LLSS

Junior member
16 21
If you are a market maker how exactly does it 'cost' you to move the price your quoting up. It doesn't cost a man on a market stall any more to shout Bananas £2 a bunch rather than Bananas £1 per bunch. In fact if he owns a lot of said Bananas he's actually making MORE money from other people buying while he's shafting you for having bought the option (from him) to sell them @ £1.50.
To continue the analogy if he changes the price overnight when no other 'Barrow boys' are around and your pregnant wife needs a Banana NOW! your screwed.
Now take a look at the Dow!

Hi Postman,

To answer your question as best as I can I should clarify what I meant. I meant quite literally moving the underlying market by trading on it. EG a client of ours is short and has a stop close by, I go in and start bidding the price up during out of session hours to hit his stop. This would be totally pointless and very risky seeing as the capital required (market depending ofc) would be huge, probably many times more than I would make from his trade.

I also was referring to a strictly regulated broker/MM (UK - FCA). If we ever pulled a stunt like that where we moved the markets to a price they never reached (taking spread into account) then we would have our a**e handed to us, that just wouldn't happen, especially as it's easy to prove.

If you are a broker/MM in a part of the world were regulation means little then perhaps this takes place, but people should think carefully when making decision to trust their money in the hands of unregulated firms. You basically give up your rights for a sweeter looking deal.
 
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LLSS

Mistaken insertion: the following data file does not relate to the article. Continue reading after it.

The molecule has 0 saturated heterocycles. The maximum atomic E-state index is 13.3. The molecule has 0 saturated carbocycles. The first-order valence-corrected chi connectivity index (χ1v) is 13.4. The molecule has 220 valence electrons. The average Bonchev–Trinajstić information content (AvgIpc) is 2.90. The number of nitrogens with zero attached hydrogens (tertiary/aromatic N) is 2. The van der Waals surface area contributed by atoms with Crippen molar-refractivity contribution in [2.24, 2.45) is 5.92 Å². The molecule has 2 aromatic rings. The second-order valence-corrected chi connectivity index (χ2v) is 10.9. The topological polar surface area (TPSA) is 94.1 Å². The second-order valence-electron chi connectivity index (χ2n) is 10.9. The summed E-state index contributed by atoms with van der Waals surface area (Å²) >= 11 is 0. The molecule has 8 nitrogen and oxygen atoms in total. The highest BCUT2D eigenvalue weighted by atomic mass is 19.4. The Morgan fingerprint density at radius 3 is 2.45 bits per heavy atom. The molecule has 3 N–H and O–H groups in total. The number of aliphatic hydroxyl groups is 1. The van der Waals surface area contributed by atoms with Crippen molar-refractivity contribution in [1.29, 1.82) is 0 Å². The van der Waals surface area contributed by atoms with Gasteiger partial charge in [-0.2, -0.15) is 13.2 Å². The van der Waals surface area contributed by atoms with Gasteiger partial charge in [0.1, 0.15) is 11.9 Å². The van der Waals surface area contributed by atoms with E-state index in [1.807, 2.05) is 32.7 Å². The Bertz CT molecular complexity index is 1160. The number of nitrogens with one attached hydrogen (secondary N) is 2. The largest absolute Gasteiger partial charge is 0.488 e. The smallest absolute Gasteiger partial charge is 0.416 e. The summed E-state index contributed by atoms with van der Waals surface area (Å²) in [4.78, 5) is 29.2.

Junior member
16 21
Are you seriously suggesting that after the markets closed last night that normal market behavior made the prices go to above 16,030 cash equivalent value then everyone realised they'd pressed the Buy button instead of the Sell button and quickly reversed their trades bringing the price down to 15,800 now.

Market makers just kept changing the numbers on the screen until it was up where they made most money from 'punters' and then changed those prices again until they are at current levels.
When the markets are open Arbitrage can keep futures trading under control but when the markets are closed you are at the mercy of the greediest ugliest bunch of sharks in the world.
If you dont think prices are manipulated to take out stops you are deluded in my humble opinion.

Are you trading Dow Cash or Futures? I can try and get a screenshot for you if you give me a specific time (nearest 5mins) but from trying to guess what you mean I would say yes, it is possible. Bloomberg shows movement ranging from 15818 to 15982 between 21:30 and 23:02 overnight last night.

As for this statement "when the markets are closed you are at the mercy of the greediest ugliest bunch of sharks in the world." I agree, though I'd say they are present both night and day!
 
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tar

Legendary member
10,443 1,313
I also was referring to a strictly regulated broker/MM (UK - FCA). If we ever pulled a stunt like that where we moved the markets to a price they never reached (taking spread into account) then we would have our a**e handed to us, that just wouldn't happen, especially as it's easy to prove.
.

I don't think thats totally true , its not illegal to quote the price you want on a SB market , after all we're trading your market not the DOW cash , there is no such market as DOW cash anyway , not to mention the after-hours markets quoted by SB brokers like the DAX and FTSE , i have seen questionable moves in the FTSE after the futures close while there was no such move in the US futures , check attachment ...
 

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BSD

Veteren member
3,819 985
If we ever pulled a stunt like that where we moved the markets to a price they never reached (taking spread into account) then we would have our a**e handed to us, that just wouldn't happen, especially as it's easy to prove.

Isn't the Royal Bank of Scotland regulated in Great Britain ?

I know for a fact that the prices they were quoting on their marketindex platform they've since closed down had absolutley nothing to do with reality and the underlying real futures markets.

Some guy I met on a forum was trading there and asking me what real prices were, they were off on the Bund by as much as 100 points at times.

It's no wonder all these bucket shops are illegal in the USA since Livermores days and for a very good reason.